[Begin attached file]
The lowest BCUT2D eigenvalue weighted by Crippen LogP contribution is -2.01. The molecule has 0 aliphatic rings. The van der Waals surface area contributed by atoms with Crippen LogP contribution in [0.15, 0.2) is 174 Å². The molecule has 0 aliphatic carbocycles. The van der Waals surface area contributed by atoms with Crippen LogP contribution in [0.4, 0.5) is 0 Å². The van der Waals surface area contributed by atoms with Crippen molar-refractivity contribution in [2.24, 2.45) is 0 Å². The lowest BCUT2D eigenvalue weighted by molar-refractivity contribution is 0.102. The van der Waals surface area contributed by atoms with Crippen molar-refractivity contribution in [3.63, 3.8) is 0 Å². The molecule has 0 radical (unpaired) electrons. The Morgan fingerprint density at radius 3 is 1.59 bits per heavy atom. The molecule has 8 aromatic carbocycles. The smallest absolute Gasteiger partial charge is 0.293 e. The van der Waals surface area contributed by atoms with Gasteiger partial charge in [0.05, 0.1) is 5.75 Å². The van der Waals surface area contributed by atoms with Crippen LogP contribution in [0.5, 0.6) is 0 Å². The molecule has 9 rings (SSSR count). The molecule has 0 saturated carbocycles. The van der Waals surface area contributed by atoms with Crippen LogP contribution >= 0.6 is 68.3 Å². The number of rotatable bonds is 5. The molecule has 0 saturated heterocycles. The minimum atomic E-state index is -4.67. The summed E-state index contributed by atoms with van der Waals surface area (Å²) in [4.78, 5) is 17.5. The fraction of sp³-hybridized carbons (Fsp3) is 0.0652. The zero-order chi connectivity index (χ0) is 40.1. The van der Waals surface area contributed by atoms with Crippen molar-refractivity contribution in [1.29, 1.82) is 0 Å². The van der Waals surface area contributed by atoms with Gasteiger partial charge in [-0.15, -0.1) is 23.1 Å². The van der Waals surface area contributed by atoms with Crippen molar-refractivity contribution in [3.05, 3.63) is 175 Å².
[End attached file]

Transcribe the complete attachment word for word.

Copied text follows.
The lowest BCUT2D eigenvalue weighted by Crippen LogP contribution is -2.01. The molecule has 0 aliphatic rings. The van der Waals surface area contributed by atoms with Crippen LogP contribution in [0.15, 0.2) is 174 Å². The molecule has 0 aliphatic carbocycles. The van der Waals surface area contributed by atoms with Crippen LogP contribution in [0.4, 0.5) is 0 Å². The van der Waals surface area contributed by atoms with Crippen molar-refractivity contribution in [2.24, 2.45) is 0 Å². The lowest BCUT2D eigenvalue weighted by molar-refractivity contribution is 0.102. The van der Waals surface area contributed by atoms with Crippen molar-refractivity contribution in [3.63, 3.8) is 0 Å². The molecule has 0 radical (unpaired) electrons. The Morgan fingerprint density at radius 3 is 1.59 bits per heavy atom. The molecule has 8 aromatic carbocycles. The smallest absolute Gasteiger partial charge is 0.293 e. The van der Waals surface area contributed by atoms with Gasteiger partial charge in [0.05, 0.1) is 5.75 Å². The van der Waals surface area contributed by atoms with Crippen LogP contribution in [0.5, 0.6) is 0 Å². The molecule has 9 rings (SSSR count). The molecule has 0 saturated carbocycles. The van der Waals surface area contributed by atoms with Crippen LogP contribution >= 0.6 is 68.3 Å². The number of rotatable bonds is 5. The molecule has 0 saturated heterocycles. The minimum atomic E-state index is -4.67. The summed E-state index contributed by atoms with van der Waals surface area (Å²) in [4.78, 5) is 17.5. The fraction of sp³-hybridized carbons (Fsp3) is 0.0652. The zero-order chi connectivity index (χ0) is 40.1. The van der Waals surface area contributed by atoms with Crippen molar-refractivity contribution in [1.29, 1.82) is 0 Å². The van der Waals surface area contributed by atoms with Gasteiger partial charge in [-0.15, -0.1) is 23.1 Å². The van der Waals surface area contributed by atoms with Crippen molar-refractivity contribution in [3.05, 3.63) is 175 Å².